Jeans’ Gospel: The Sanctified Life

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9 Responses

  1. John 20:29 says:

    we are debtors – indeed – i only have the translation given above to go on, but does it say that we are debtors to the Spirit?
    i read it that we are debtors to God the Father, but i suppose that can include all three persons….. we are certainly dependent upon God the Holy Spirit to live our lives in Christ… hmmm … debtors = dependence … thinking…

  2. Jean says:

    Maybe this will help Em,

    “But now that you have been set free from sin and have become slaves of God, the fruit you get leads to sanctification and its end, eternal life.” Romans 6:22

  3. John 20:29 says:

    Yes and we are given a list of those fruits… we can read the list and try to manifest them in our lives, and I’m not at all sure that it is wrong to do that… But it is better to grow – that is to not have to “try,” but rather to ” be” what God intends… I think it is described to us as growing in the nurture and admonition of the Lord…
    Our condition as blood bought slaves is worth thinking on….

  4. Martin Luther's Disciple says:

    I think that being slaves is just God’s ownership of us – not a we are at his beck and call because he is the boss.

    I like what Em says is #3 – don’t pass out Em – but I would go further than “that is to not have to “try,” but rather to ” be” what God intends…” in clarifying that we already are what God intends us to be – we are sanctified and we are his children.

  5. Jean says:

    I agree with Em and MLD.

    The way Paul puts it is that the the new man is sanctified (e.g., “For I delight in the law of God, in my inner being”). The Spirit manifests His fruit through the new man. What Paul deals with in this week’s text is the putting to death of the old nature, which resists the Spirit. That is where the struggle is had; the old nature resists the Spirit.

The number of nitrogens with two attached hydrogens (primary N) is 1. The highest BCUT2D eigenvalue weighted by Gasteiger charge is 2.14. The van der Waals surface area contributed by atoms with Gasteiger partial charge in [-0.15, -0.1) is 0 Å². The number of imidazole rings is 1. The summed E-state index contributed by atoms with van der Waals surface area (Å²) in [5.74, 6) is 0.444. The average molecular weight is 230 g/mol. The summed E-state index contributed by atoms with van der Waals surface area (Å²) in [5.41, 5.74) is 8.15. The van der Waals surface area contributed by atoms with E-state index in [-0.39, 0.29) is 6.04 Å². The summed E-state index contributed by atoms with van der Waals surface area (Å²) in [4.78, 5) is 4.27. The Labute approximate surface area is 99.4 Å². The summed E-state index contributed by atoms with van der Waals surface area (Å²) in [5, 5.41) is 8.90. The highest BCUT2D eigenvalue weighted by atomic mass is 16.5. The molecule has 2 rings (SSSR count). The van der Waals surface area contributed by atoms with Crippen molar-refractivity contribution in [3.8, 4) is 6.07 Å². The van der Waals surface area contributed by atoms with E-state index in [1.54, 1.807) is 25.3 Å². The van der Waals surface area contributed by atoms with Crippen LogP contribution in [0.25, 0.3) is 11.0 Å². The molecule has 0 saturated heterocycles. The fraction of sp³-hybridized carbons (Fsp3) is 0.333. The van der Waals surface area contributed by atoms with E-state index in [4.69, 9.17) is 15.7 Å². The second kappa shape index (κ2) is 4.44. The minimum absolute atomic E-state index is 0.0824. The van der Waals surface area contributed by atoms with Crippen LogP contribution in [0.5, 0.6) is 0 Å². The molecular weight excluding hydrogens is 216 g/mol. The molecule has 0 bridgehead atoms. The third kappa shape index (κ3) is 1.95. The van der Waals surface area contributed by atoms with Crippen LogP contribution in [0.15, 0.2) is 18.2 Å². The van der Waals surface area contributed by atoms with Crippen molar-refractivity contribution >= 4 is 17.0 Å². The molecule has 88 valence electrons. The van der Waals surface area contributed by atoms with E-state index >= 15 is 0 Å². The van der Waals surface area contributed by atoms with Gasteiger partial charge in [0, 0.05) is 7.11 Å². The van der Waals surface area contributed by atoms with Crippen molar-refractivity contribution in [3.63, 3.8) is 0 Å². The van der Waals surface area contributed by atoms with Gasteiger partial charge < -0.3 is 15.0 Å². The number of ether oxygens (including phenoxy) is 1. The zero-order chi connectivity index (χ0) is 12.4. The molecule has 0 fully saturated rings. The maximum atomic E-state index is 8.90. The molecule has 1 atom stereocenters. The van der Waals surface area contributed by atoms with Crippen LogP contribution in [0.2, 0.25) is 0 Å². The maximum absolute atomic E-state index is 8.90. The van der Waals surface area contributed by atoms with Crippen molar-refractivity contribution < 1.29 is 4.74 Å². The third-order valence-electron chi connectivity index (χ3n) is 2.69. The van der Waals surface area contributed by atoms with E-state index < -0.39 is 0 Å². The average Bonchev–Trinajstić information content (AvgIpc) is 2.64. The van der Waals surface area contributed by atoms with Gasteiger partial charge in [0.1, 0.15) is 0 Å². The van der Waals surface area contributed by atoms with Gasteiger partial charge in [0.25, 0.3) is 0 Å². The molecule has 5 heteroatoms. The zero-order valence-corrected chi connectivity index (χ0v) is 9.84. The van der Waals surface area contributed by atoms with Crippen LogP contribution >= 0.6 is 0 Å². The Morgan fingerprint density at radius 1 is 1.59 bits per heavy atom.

Therefore, the Spirit takes God’s Word and uses it to discipline and subdue the inclinations of the old nature, so that the Spirit may manifest His fruit in our lives through the new man.

    This is why good preaching is so important. The Spirit works through God’s Law and Gospel.

  6. John 20:29 says:

    Well ML D I am about to pass out, but not from your observation…
    Sitting here lying low avoiding the heat I resorted to solving a sudoku puzzle… ?
    what people had the time to think up that?

    In the sense that He owns us (it’s that “eternal security” conundrum where our two views of Scripture clash) we are totally at the mercy – and blessing – of His will… How little we seem to grasp that we were slaves before our purchase by God… My new Master is infinitely superior

    I know the word “sanctification” can be a noun or an adverb or a verb, for that matter,, not being a scholar or a teacher, the best that I can express my understanding of sanctification is that in all its forms it applies to the new birth and growth of the Believer

    But I am imposing on the Lutheran hour here – I should apologize

    I’m sitting here with a picture of our merciful long suffering God as a musician He’s playing the music, a tune called Truth, and watching with amusement as His children dance… Sorry, not sound doctrine, I know

  7. John 20:29 says:

    I was interrupted mid post … before reading #5 .. Pretty much saying amen from here

  8. Owen says:

    Jean, I love these studies…… makes me think this could be an interpretation of “green pastures”….. 🙂

    John 20: – the musician picture works for me. Makes me think of the Narnia series, in the first book, where Aslan creates Narnia. There is music everywhere…..

  9. John 20:29 says:

    “This is my Father’s world,
    And to my list’ning ears
    All nature sings, and round me rings
    The music of the spheres.
    This is my Father’s world:
    I rest me in the thought
    Of rocks and trees, of skies and seas—
    His hand the wonders wrought.
    This is my Father’s world:
    The birds their carols raise,
    The morning light, the lily white,
    Declare their Maker’s praise.
    This is my Father’s world:
    He shines in all that’s fair;
    In the rustling grass I hear Him pass,
    He speaks to me everywhere.
    This is my Father’s world:
    Oh, let me ne’er forget
    That though the wrong seems oft so strong,
    God is the ruler yet.
    This is my Father’s world,
    The battle is not done:
    Jesus who died shall be satisfied,
    And earth and Heav’n be one.”
    Maltbie Babcock

    kind of echoes this week’s (Aug. 12th) prayer…

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